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Ranbaxy posts Rs761 cr loss on forex issues

Ranbaxy posts Rs761 cr loss on forex issues
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First Published: Fri, Apr 24 2009. 10 55 PM IST

Wrong-way bets: Ranbaxy’s Malvinder Mohan Singh. Ramesh Pathania / Mint
Wrong-way bets: Ranbaxy’s Malvinder Mohan Singh. Ramesh Pathania / Mint
Updated: Fri, Apr 24 2009. 10 55 PM IST
New Delhi: India’s biggest drug maker Ranbaxy Laboratories Ltd posted a loss for the third straight quarter because of currency-related losses and falling sales in the US.
The net loss, including units, in January-March quarter was Rs761 crore ($153 million), compared with a profit of Rs137 crore a year earlier, the company based in Gurgaon, near New Delhi, said on Friday. Ranbaxy booked losses because of wrong-way bets on foreign currency hedges as the rupee weakened against the dollar for the fifth straight quarter. Sales in the US, the world’s largest drug market, also dropped 14% after the regulator there barred imports of some medicines made by Ranbaxy in India because of production deficiencies.
Wrong-way bets: Ranbaxy’s Malvinder Mohan Singh. Ramesh Pathania / Mint
First-quarter sales at Ranbaxy, controlled by Tokyo-based Daiichi Sankyo Co. Ltd, declined 4% to Rs156 crore.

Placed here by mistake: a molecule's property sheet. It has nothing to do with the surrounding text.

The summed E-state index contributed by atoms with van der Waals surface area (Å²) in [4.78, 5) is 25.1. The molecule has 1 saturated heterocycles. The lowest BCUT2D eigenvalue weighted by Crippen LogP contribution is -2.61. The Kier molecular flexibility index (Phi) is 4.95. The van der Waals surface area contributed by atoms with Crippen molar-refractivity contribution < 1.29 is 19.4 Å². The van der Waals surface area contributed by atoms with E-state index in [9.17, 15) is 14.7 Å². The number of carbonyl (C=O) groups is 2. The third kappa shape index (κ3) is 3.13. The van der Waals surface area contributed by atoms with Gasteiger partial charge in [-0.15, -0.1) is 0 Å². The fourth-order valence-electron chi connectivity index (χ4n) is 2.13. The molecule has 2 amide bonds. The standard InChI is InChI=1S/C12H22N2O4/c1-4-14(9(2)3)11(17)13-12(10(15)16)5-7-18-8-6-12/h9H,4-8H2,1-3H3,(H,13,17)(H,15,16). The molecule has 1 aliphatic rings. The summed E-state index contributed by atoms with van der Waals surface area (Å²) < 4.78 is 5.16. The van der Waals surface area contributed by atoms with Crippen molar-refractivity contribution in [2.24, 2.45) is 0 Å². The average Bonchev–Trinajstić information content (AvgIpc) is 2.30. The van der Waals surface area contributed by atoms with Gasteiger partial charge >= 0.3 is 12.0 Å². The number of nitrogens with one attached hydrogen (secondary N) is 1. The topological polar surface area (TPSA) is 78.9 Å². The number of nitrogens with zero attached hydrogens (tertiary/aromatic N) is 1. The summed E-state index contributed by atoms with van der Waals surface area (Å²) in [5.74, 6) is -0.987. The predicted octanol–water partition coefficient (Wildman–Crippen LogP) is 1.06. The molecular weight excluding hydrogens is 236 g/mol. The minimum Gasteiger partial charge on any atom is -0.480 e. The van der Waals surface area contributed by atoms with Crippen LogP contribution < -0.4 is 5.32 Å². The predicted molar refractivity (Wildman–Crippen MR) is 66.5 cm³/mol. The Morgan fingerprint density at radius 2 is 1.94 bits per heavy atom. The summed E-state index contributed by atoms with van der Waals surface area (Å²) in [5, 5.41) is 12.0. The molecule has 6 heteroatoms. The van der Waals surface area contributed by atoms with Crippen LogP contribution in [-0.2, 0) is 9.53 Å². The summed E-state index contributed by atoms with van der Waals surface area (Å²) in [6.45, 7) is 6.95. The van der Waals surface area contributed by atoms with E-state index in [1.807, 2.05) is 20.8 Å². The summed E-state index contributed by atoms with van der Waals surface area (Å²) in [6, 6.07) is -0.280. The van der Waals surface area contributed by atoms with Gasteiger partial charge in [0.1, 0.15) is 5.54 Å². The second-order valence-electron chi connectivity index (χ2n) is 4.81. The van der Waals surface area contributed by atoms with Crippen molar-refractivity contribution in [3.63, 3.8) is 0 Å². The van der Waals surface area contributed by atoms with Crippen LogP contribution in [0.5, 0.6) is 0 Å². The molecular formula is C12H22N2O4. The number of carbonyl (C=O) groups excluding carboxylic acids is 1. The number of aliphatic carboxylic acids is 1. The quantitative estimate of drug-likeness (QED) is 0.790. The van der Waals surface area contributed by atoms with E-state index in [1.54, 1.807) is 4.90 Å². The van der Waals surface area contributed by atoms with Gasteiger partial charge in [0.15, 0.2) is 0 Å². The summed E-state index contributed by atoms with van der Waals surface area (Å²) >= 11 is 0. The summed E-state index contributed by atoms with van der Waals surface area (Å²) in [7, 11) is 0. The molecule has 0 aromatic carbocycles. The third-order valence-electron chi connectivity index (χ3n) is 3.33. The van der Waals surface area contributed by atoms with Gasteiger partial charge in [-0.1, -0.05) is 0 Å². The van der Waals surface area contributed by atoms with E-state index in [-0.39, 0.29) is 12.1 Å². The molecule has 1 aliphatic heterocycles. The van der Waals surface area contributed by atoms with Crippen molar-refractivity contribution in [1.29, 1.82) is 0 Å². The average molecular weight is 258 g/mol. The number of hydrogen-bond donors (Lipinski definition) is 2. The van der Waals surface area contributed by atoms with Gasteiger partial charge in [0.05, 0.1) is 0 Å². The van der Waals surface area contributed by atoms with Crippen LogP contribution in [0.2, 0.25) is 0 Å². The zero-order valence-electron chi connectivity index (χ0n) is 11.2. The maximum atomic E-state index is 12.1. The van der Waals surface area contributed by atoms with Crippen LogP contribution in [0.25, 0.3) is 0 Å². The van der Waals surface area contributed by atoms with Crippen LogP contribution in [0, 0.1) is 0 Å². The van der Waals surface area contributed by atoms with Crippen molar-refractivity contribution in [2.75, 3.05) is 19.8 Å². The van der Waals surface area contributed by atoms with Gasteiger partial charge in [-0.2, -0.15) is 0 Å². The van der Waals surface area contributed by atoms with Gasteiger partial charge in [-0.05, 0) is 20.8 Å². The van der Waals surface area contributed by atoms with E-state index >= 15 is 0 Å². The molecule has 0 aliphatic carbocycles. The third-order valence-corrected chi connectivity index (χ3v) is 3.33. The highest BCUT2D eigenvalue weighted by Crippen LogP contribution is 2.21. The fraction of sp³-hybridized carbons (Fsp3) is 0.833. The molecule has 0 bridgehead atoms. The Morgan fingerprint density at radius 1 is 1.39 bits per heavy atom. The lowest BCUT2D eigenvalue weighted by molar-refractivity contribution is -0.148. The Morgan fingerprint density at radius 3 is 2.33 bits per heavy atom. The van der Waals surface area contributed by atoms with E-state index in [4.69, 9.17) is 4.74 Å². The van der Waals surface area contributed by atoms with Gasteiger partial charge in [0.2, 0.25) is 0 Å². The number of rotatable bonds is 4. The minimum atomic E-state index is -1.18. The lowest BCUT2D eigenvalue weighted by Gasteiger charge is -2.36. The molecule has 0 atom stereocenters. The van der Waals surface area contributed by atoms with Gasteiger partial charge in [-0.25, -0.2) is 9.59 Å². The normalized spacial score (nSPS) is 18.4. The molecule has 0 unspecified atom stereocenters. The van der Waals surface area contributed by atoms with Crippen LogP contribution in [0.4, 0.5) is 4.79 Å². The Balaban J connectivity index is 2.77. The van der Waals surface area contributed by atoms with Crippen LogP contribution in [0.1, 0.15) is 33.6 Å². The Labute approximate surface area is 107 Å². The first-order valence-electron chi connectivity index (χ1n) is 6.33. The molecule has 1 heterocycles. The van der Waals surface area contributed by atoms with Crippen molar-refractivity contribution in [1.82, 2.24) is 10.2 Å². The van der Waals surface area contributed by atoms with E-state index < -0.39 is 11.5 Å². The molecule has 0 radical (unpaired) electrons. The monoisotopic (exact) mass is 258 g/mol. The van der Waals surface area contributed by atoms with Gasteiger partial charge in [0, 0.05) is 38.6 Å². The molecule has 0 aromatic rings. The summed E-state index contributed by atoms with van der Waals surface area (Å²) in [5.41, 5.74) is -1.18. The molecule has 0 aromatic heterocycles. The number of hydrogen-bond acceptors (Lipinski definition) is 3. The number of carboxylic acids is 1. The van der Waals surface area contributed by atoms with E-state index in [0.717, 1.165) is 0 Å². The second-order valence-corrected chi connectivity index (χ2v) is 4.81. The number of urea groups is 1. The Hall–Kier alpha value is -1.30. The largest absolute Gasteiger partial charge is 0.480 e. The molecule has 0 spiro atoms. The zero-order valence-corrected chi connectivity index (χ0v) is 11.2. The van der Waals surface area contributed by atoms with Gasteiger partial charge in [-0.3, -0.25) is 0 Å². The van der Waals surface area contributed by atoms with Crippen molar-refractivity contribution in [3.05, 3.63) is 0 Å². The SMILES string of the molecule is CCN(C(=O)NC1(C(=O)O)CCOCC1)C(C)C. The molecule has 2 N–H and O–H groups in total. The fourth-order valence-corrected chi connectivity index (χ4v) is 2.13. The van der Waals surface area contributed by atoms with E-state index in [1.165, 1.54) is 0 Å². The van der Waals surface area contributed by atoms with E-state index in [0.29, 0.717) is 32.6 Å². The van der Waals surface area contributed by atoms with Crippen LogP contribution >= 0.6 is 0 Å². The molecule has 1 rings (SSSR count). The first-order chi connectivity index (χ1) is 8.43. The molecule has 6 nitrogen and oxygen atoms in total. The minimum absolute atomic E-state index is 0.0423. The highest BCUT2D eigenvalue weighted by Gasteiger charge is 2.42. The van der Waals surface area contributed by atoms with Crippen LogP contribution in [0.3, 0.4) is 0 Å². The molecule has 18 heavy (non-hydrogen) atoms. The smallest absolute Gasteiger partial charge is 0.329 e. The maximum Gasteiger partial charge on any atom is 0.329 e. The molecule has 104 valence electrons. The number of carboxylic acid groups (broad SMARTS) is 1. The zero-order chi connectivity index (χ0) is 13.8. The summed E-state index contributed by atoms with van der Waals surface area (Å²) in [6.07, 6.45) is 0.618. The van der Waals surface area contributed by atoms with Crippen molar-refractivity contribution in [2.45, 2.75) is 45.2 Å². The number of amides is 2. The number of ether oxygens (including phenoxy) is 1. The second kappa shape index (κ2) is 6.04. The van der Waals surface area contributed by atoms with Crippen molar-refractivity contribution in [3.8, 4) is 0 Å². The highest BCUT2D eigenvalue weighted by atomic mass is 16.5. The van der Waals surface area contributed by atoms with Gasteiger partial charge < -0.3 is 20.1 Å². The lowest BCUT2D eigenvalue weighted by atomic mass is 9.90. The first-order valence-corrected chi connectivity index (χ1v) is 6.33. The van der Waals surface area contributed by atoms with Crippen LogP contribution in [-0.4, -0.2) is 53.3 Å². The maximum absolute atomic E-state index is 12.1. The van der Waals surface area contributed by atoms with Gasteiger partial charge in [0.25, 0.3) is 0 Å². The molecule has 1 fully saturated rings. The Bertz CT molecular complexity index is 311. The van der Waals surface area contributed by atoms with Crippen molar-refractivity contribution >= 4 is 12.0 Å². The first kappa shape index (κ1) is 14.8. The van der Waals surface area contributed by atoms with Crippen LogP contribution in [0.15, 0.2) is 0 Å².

Ranbaxy, the worst-performing stock on the benchmark Sensex index this year, fell 2.2% to Rs175.90 in Mumbai trading. The Sensex advanced 1.7%. The company expects to post a loss of about Rs800 crore in 2009 on full-year sales of Rs7,000 crore, according to an emailed statement.
Ranbaxy said on Friday it booked Rs919 crore as losses on foreign-currency options before tax. The company also wrote down the value of convertible bonds due 2011 as the Indian currency weakened 3.9% against the dollar in the three-month period, its fifth straight quarterly decline.
Sales in North America, which accounts for about 27% of Ranbaxy’s revenue, fell 7% to Rs404 crore. Sales in the US declined to Rs340 crore. Ranbaxy also said sales dropped 14% in Europe, and gained 9% in India.
The US drug regulator on 16 September blocked the import of more than 30 generic medicines made in two factories by Ranbaxy because of deficiencies in manufacturing processes. There is no evidence Ranbaxy’s drugs are harmful, though the violations may lead to defective products, the US Food and Drug Administration said at the time.
Ranbaxy may shift some generic drug production to the US from India or buy factories approved by the FDA in response to the US import ban, chairman Malvinder Mohan Singh said on 15 January.
Separately, the FDA said on 25 February Ranbaxy won’t be allowed to introduce new generic drugs from its Paonta Sahib factory, one of the two whose products were blocked last September, because of falsified data. Drugs from the Paonta Sahib plant were approved for sale in the UK and Australia after a joint audit by regulators, Ranbaxy said 23 March.
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First Published: Fri, Apr 24 2009. 10 55 PM IST